It seemed like a bad sign last night when even an ignoramus like me was able to spot a problem with one of their claims. According to Forbes, Sweden’s top epidemiologist said at a press conference that “the study indicates that for every confirmed case of COVID-19, a further 999 people are likely to have been infected with the virus without knowing it.” But the country’s public health agency later contradicted him and said that’s not true. Why?

Probably because, with 15,000 confirmed cases already, a potential 1,000-to-one ratio of actual infections to confirmed cases would require a population of 15 million people. Around five million more than the actual population of Sweden.

The study’s now been temporarily withdrawn, per Forbes:

The Swedish Public Health Agency made international headlines yesterday by estimating that one-third of Stockholm residents would be infected with the coronavirus by May 1. Less than 24 hours later, the Agency has taken a dramatic u-turn and withdrawn the report.

The decision was announced via Twitter: “We have discovered an error in the report and so the authors are currently going through the material again. We will republish the report as soon as it is ready.”

Everyone makes mistakes, but I’m curious to see if the error involved something obvious, like the 1,000-to-one ratio, which would force a correction because the public is already aware of it or if it’s something more subtle, in which case withdrawing the study to get it right would be a show of good faith. If it turns out that this particular mistake just so happened to make Sweden’s “herd immunity” strategy appear more effective than the data supports, that confirmation bias will make it harder to trust them going forward.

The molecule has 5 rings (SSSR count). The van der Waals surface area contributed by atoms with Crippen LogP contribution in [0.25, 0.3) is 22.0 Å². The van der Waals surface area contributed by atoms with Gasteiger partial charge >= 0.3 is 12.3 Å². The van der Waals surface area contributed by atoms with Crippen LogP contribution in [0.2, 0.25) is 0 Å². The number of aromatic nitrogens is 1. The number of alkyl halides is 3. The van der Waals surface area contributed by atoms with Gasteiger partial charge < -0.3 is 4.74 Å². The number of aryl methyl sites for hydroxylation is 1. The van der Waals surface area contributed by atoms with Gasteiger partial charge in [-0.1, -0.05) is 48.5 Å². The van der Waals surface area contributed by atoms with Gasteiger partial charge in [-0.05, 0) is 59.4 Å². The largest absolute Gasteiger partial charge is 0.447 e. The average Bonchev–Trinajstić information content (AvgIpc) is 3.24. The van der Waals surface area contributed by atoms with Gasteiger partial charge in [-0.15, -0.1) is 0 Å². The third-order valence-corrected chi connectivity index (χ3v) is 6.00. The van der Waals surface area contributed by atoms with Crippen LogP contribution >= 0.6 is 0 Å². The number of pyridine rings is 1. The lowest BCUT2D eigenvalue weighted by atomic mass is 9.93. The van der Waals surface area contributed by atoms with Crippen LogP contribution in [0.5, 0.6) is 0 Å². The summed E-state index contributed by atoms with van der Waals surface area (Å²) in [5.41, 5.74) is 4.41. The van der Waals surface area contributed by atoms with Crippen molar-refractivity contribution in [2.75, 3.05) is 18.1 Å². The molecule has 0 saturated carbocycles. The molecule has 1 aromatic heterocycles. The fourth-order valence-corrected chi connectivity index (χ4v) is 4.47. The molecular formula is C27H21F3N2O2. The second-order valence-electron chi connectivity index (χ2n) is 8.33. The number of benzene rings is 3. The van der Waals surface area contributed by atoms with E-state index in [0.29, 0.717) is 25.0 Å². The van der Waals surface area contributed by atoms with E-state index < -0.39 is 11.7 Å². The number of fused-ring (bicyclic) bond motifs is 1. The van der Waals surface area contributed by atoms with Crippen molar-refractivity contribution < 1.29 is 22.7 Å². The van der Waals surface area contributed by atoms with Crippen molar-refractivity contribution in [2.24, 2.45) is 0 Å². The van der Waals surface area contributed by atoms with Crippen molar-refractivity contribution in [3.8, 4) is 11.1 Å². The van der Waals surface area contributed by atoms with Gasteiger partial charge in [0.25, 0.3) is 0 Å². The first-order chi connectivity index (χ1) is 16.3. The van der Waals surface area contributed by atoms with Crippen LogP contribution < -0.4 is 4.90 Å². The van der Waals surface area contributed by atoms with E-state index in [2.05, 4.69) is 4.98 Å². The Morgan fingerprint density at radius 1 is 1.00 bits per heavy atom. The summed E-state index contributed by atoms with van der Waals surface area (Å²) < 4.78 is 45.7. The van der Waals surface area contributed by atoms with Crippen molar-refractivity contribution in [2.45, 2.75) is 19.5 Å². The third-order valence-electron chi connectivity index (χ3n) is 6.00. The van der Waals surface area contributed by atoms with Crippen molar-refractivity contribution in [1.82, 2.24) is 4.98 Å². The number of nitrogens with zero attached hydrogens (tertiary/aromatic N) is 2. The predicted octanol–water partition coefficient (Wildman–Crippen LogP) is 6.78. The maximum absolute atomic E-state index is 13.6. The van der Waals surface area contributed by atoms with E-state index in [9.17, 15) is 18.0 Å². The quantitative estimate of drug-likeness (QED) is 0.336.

This wasn’t the only study out of Sweden to be withdrawn yesterday either. “Another Swedish report on the coronavirus spread in the capital has also been withdrawn by its authors,” Forbes adds. “The preliminary findings by researchers at Karolinska University Hospital and the Karolinska Institute estimated that at least 11 out of 100 blood donors in Stockholm had already developed antibodies to the coronavirus.” An 11 percent attack rate seems superficially plausible for a city like Stockholm that hasn’t closed schools or issued lockdown orders. There’s no hint as to what went wrong with that study, although the fact that the government’s study suggested that one-third of Stockholm has been infected rather than 11 percent leaves a large and significant gap between the two.

Sweden does have some encouraging hard data to report, though. I noted myself in last night’s post that the refusal to lock down there hasn’t produced an apocalyptic runaway epidemic (yet), even if the country does have a relatively high number of deaths. Sweden has taken a middle-ground approach, avoiding stay-at-home orders but avoiding business as usual as well. People are encouraged to be responsible in distancing from others and large gatherings are banned. That’s enough to avert the worst-case scenario so far, notes an author writing in the Spectator:

Perhaps more important is the situation at our hospitals and their intensive care wards. The main ambition of suppression policies, after all, has been to avoid hospitals getting overwhelmed by patients they cannot treat because of shortages of staff, equipment and intensive care beds. Modellers in Sweden that have followed an Imperial College type approach have suggested demand will peak at 8,000 to 9,000 patients in intensive care per day. But actual numbers are telling a very different story. Yes, the situation is stressful, but – mercifully – the growth in intensive care patients has slowed down remarkably and the number of patients currently in intensive care has flatlined.